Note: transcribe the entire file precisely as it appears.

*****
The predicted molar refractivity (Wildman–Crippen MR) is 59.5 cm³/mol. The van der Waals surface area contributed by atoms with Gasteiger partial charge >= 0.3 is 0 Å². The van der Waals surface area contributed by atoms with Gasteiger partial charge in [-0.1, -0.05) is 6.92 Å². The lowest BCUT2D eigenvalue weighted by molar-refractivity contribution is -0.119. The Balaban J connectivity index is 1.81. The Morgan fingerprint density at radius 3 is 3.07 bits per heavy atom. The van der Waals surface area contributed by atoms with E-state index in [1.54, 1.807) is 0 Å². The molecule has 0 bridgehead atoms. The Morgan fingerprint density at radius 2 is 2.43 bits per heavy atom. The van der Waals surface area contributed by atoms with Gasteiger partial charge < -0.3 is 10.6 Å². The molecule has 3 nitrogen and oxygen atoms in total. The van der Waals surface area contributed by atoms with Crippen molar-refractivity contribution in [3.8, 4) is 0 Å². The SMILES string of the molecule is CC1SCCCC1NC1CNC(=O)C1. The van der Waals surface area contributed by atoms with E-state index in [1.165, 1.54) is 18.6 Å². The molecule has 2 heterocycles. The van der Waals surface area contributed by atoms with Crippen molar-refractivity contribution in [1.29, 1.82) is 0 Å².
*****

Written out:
The predicted molar refractivity (Wildman–Crippen MR) is 59.5 cm³/mol. The van der Waals surface area contributed by atoms with Gasteiger partial charge >= 0.3 is 0 Å². The van der Waals surface area contributed by atoms with Gasteiger partial charge in [-0.1, -0.05) is 6.92 Å². The lowest BCUT2D eigenvalue weighted by molar-refractivity contribution is -0.119. The Balaban J connectivity index is 1.81. The Morgan fingerprint density at radius 3 is 3.07 bits per heavy atom. The van der Waals surface area contributed by atoms with E-state index in [1.54, 1.807) is 0 Å². The molecule has 0 bridgehead atoms. The Morgan fingerprint density at radius 2 is 2.43 bits per heavy atom. The van der Waals surface area contributed by atoms with Gasteiger partial charge < -0.3 is 10.6 Å². The molecule has 3 nitrogen and oxygen atoms in total. The van der Waals surface area contributed by atoms with Crippen molar-refractivity contribution in [3.8, 4) is 0 Å². The SMILES string of the molecule is CC1SCCCC1NC1CNC(=O)C1. The van der Waals surface area contributed by atoms with E-state index in [1.165, 1.54) is 18.6 Å². The molecule has 2 heterocycles. The van der Waals surface area contributed by atoms with Crippen molar-refractivity contribution in [1.29, 1.82) is 0 Å².